Category Archives: safe water

Woman collecting water in Kauma, Malawi

Woman collecting water in Kauma, Malawi
Woman collecting water in Kauma, Malawi

A woman and children gathering water in a village near Lilongwe, Malawi. She’s lucky to have access to a water source but the water she’s collecting might not be safe to drink. There are at least two reasons: 1) the lack of a proper drainage system means that dirty water collecting around the pump may be contaminating the groundwater that supplies the pump and 2) the container she is using to collect the water is not covered meaning that dirty flies and fingers can get to it.

How different might your water look if you were poor?

Fantastically simple and touching video! We can all relate to the need for water, but depending on how wealthy we are, it may look and taste very different. Thanks CP for sharing!

The source of this video is the YouTube channel of the Korean office of US faith-based NGO Food for the Hungry. A Google translation of the caption suggests that the NGO is working to increase awareness of the need for safe drinking-water in Cambodia.

Seven nights in Lisbon, Portugal

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Welcome sign on arrival at Lisbon International Airport today

First time in Portugal! I’m in the capital city of Lisbon for seven nights to attend and present at Rotary International‘s annual Convention and Water Summit. I’ve got some fun touristy stuff in mind too, and plan to give a good shake of the dust off my Portuguese. Lisbon is an Atlantic coastal city with a population of about 3 million, lots of seafood restaurants, a rich history and culture to explore, brisk night time air, and some beautiful beaches within a few hours’ bus ride.

The Rotary Convention is a five-day event held in a different city every year that brings 25,000 Rotarians together from all over the world to celebrate continuing Rotary fellowship, the global activities of Rotary over the previous 12 months and give a big warm welcome to the incoming leadership. This is my first Convention and I’m very excited about that! I’ve been told to expect a range of activities including many meals, drinks, cultural visits, presentations and meetings. I’m hoping to see some of the Rotarians I’ve met or worked with over the last three years and others with whom I’ve formed the  bonds of friendship. There will be Rotary Peace Fellowship gatherings at which I will get to met Fellows from some of Rotary’s six other Peace Centers. Also excited to see my world traveler friend and water work mentor Sir Henk Holtslag.

The Convention will include many discussions of Rotary’s work to end polio and invest in water and sanitation, and its other core focus areas. Rotary invited me here to present on household water quality at their Water Summit, and to host an exhibition booth for The Water Institute at UNC, a supporter of the Summit. The Water Institute is based at the University of North Carolina at Chapel Hill and is dedicated to providing leadership on issues related to the world’s water crisis.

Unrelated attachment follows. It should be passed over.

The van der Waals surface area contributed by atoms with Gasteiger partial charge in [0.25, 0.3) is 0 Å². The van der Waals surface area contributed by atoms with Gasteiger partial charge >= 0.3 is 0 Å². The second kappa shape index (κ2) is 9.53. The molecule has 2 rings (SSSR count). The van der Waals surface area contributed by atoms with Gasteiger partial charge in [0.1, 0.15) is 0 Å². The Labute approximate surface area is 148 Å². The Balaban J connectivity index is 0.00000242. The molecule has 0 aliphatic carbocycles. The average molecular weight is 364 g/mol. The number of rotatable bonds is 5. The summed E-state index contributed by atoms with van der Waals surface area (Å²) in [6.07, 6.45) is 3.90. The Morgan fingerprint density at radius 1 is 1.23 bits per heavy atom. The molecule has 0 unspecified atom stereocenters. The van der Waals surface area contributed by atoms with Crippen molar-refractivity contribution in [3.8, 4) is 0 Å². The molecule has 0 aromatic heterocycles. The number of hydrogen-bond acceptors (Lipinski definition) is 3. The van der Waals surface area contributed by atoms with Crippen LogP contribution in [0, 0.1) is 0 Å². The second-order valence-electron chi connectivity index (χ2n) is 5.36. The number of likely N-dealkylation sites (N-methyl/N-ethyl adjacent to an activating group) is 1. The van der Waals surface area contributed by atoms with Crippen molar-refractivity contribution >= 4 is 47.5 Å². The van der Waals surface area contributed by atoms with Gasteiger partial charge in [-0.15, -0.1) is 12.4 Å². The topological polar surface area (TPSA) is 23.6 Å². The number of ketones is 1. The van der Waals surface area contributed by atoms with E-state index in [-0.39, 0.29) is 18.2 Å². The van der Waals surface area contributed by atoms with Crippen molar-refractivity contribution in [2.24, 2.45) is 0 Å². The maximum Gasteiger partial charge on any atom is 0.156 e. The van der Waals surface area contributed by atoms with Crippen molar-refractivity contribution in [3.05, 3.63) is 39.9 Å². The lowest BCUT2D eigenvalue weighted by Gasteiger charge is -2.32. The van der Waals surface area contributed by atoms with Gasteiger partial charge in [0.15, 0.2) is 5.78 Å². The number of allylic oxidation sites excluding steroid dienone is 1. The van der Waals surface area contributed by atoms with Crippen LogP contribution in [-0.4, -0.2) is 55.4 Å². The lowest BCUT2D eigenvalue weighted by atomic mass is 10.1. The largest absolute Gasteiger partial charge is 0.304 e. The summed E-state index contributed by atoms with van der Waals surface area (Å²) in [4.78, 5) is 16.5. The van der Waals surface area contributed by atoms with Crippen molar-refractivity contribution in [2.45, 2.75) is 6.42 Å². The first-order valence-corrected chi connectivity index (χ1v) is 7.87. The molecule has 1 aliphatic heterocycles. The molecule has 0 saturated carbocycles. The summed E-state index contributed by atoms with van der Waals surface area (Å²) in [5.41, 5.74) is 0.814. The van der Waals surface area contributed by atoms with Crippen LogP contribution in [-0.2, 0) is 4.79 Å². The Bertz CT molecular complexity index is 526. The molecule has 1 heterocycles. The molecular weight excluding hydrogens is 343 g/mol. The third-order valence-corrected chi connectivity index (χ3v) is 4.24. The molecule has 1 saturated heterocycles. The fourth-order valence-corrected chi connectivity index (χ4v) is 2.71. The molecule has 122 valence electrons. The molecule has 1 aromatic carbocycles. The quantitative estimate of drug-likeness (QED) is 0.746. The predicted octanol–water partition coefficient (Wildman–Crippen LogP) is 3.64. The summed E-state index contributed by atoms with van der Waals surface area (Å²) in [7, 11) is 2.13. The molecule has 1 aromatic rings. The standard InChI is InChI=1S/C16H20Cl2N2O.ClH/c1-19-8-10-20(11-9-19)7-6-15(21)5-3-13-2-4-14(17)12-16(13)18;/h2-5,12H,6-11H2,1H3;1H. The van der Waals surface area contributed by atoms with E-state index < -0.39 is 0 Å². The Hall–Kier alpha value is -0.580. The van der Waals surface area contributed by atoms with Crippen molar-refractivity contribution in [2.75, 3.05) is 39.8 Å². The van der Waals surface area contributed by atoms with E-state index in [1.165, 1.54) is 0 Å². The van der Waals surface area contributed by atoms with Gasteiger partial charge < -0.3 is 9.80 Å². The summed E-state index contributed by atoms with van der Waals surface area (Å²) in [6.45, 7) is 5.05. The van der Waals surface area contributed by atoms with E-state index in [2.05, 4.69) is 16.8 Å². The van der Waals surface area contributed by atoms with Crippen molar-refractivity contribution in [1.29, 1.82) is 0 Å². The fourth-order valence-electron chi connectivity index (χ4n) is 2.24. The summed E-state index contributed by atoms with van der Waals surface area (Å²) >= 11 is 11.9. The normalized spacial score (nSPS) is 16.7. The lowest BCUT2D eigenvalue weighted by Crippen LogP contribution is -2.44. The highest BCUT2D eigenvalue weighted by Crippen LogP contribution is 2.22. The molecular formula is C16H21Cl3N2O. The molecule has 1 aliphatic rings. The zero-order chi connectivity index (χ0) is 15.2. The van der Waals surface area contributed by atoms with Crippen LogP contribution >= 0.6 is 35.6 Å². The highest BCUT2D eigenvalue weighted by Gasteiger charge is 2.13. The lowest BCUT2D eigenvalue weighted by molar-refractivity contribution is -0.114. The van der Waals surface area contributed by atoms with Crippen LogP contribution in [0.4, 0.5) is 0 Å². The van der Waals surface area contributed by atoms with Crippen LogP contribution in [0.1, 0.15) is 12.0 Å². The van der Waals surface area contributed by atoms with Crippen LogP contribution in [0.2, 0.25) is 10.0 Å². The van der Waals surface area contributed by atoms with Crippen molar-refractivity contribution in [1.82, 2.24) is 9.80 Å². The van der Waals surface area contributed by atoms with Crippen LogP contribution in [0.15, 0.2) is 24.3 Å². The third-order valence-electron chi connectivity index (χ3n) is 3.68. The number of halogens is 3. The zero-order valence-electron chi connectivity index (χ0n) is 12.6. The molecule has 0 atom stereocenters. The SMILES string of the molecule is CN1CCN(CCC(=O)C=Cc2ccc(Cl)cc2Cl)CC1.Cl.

Of course, I always take advantage of my work-related travel to try and see a bit of the cities and countries I visit. :-) On the plane over from Frankfurt to Lisbon, the airline’s in-flight read had a few good suggestions. Here’s some of what I plan to visit and do while I’m here:

Parque Florestal de Monsanto (Monsanto Forest), the “lungs” of Lisbon
– Casa de (Home of) Fernando Pessoa, a famous Portuguese poet (inspired by Angelica Vargas)
– Praia do Norte (North Beach) near Nazare, known for some of the biggest waves in the world
– Drink Port wine, eat fried cuttlefish, and enjoy some fado – a traditional type of music
– Museu da Agua (the Water Museum), a tour of the city’s underground waterways – cool!

Being here gives me the opportunity to brush up on my language skills and kindles fond memories of my visits to other parts of the Portuguese-speaking world: Brazil, Macau, and Mozambique. My visit to Brazil in 2001 was my first trip outside of North America and was one of the sparks for my love of language and travel that consumes me today.

Check back here soon for updates on some of of the work I am doing and the fun I am having!

Chapel Hill, North Carolina

Nice to back in Chapel Hill, North Carolina, USA! I am here for two weeks as part of my work with the Water Institute at the University of North Carolina. Chapel Hill is a small town in the interior of the state of North Carolina on the eastern coast of the United States. The main economic driver of the town is the university and population doubles during the school year to 80,000. Chapel Hill is located in close proximity to the state capital Raleigh and the city of Durham, and together these three form the boundaries of what is known as “Research Triangle Park”, home to many firms providing finance, technology, medical and research services. The three major universities in this area are Duke University, North Carolina State University and the University of North Carolina at Chapel Hill and they are fierce rivals in sport and academics.

Accra, Ghana